Responding to editors’ requests for a regular sampling of current commentary from around the Catholic press, here is an editorial called “A story of conversion” from the Oct. 10 issue of The Compass, newspaper of the Diocese of Green Bay, Wisconsin. It was written by Sam Lucero, news and information manager. The editorial was updated by Catholic News Service to reflect St. Romero’s Oct. 14 canonization.
Clericalism, often defined as an attitude or conduct on the part of members of the clergy that embraces ambition, status and secrecy, has been in the news lately. Pope Francis has condemned clericalism as a subculture in the Church that enabled the clergy sexual abuse crisis.
On Aug. 20, he said that clericalism, “whether fostered by priests themselves or by laypersons, leads to an excision in the ecclesial body that supports and helps to perpetuate many of the evils that we are condemning today.”
Whether in the highest levels of the Church or in the smallest diocese, Pope Francis sees the need to rid the Church of this form of corruption.
In the midst of this challenge, an example comes to mind of how clericalism was uprooted by love and a cry for justice. It is the story of Blessed Oscar Romero of El Salvador, declared a saint Oct. 14.
Ordained a priest in 1942 at age 25, he was first appointed auxiliary bishop of San Salvador in 1970. In 1974, he became bishop of Santiago de Maria, where he spent three years before his appointment as archbishop of San Salvador.
As a young priest and bishop, clericalism might have been part of St. Romero’s lifestyle. He held traditional beliefs about the role of priests and avoided confrontation, to the angst of fellow priests. In 1975, he wrote a note to priests, criticizing them for being too political, adding that solving the nation’s problems was by working with the government. His conversion began slowly, following his ordination as bishop. He began to understand suffering and injustice as a challenge to his pastoral leadership. His conversion was completed when a friend, Jesuit Father Rutilio Grande, who espoused a “preferential option for the poor,” was murdered in 1977 by the military.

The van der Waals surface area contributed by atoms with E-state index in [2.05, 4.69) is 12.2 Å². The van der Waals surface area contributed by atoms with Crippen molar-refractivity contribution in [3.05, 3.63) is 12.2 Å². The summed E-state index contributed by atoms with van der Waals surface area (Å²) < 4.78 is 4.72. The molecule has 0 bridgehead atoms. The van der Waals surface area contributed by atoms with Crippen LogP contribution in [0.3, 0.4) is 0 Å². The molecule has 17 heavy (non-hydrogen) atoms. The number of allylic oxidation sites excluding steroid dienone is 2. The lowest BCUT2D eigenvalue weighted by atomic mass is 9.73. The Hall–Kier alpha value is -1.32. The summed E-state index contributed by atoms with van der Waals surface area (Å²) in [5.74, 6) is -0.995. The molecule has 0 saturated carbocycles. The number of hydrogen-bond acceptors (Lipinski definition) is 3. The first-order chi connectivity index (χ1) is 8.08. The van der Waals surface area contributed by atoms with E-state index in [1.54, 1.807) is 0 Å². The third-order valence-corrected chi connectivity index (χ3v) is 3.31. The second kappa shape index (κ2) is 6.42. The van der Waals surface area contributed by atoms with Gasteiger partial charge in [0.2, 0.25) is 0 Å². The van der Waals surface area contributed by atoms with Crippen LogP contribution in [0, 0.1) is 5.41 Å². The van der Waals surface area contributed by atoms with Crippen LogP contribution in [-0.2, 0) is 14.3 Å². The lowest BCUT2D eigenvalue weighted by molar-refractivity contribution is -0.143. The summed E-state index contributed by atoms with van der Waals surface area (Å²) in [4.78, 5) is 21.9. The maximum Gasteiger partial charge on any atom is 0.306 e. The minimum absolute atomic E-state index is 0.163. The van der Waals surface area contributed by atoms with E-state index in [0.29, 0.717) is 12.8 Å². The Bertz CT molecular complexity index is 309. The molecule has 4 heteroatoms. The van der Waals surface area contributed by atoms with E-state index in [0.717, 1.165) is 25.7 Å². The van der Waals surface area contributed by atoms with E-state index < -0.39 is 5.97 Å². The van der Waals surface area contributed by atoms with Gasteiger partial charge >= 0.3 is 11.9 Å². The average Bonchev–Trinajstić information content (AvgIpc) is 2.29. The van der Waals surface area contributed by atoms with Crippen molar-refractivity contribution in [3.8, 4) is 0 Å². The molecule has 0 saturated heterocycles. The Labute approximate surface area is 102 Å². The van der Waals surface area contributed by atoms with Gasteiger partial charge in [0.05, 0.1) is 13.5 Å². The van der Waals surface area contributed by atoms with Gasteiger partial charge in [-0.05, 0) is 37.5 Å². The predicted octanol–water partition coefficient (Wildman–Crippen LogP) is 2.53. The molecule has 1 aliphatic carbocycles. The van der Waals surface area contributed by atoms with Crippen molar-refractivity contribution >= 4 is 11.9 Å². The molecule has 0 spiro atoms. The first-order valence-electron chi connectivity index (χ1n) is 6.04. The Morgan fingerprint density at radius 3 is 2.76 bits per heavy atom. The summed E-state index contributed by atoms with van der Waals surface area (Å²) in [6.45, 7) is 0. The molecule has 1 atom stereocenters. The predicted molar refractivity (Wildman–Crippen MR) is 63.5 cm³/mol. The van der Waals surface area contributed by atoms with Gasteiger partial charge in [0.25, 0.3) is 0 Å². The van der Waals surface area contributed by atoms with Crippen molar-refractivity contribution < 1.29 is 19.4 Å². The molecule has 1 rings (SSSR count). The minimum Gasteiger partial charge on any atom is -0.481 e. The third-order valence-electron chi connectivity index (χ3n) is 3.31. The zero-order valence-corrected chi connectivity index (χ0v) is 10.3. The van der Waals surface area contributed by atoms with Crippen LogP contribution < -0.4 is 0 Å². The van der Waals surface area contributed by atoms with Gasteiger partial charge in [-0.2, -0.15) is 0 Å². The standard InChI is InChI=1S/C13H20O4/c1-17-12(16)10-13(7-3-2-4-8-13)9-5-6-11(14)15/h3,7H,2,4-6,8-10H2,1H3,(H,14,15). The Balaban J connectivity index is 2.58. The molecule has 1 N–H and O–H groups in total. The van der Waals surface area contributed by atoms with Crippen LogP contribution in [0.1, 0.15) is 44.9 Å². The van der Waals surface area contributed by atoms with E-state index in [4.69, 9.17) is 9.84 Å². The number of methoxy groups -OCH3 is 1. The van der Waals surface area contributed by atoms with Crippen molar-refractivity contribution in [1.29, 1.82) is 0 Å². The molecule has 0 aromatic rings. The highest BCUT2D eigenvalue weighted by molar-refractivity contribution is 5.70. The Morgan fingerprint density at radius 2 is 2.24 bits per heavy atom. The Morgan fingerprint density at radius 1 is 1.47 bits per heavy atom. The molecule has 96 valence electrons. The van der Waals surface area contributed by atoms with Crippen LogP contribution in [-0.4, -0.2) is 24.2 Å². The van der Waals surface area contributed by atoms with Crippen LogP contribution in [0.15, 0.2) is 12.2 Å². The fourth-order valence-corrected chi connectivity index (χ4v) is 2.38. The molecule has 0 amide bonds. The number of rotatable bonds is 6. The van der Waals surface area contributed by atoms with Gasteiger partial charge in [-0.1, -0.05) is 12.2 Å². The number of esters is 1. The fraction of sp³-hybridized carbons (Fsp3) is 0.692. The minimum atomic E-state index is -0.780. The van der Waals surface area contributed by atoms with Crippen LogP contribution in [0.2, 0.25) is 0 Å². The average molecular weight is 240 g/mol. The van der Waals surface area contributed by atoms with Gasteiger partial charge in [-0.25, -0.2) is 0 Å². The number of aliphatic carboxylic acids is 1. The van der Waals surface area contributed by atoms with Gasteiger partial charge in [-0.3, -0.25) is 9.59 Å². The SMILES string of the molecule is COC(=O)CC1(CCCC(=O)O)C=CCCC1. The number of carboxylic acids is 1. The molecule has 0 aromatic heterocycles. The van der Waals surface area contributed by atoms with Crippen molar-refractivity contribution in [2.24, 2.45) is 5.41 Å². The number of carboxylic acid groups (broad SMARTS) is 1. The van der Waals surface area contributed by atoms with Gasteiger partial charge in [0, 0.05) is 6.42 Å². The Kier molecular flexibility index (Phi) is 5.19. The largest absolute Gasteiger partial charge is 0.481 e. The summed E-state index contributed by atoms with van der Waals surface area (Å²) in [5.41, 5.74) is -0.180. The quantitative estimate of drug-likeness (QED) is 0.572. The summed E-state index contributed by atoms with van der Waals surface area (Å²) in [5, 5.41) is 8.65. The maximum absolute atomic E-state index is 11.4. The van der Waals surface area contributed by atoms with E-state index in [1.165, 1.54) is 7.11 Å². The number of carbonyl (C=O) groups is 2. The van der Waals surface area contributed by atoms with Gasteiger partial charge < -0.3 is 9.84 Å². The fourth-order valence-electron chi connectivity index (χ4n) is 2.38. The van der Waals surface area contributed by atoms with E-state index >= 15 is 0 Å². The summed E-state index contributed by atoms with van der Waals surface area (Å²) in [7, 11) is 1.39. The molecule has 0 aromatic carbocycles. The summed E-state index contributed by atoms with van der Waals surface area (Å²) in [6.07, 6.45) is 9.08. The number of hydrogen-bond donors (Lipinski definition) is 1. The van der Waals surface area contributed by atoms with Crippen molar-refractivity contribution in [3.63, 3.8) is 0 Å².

When asked to define what an “option for the poor” meant, St. Romero stated:
“I offer you this by way of example. A building is on fire and you’re watching it burn, standing and wondering if everyone is safe. Then someone tells you that your mother and your sister are inside that building. Your attitude changes completely. You’re frantic; your mother and sister are burning and you’d do anything to rescue them even at the cost of getting charred. That’s what it means to be truly committed. If we look at poverty from the outside, as if we’re looking at a fire, that’s not to opt for the poor, no matter how concerned we may be. We should get inside as if our own mother and sister were burning. Indeed, it’s Christ who is there, hungry and suffering.”
St. Romero’s vision of the Church changed as he defended his country’s “campesinos” (farmers). He was no longer accepted by the nation’s wealthy, who had cheered when he was appointed archbishop of San Salvador because of his passive views on challenging the status quo.
He pleaded for justice and peace, up until the day he was assassinated — March 24, 1980 — while celebrating Mass in a hospital chapel across the street from his residence. Clericalism crept into the scene as bishops and cardinals refused to call Romero’s murder an act of martyrdom.
Today, Salvadorans from all walks of life celebrate the life of the archbishop known simply as Msgr. Romero. Clericalism gave way to conversion in his life. Perhaps it is fitting that we pray for the saint’s intercession in helping the Church rid itself of clericalism and embrace the poor wherever they exist: the poor in spirit, the hungry, the oppressed, the elderly, the unborn, the immigrant, the refugee, the persecuted.
St. Oscar Romero, pray for us!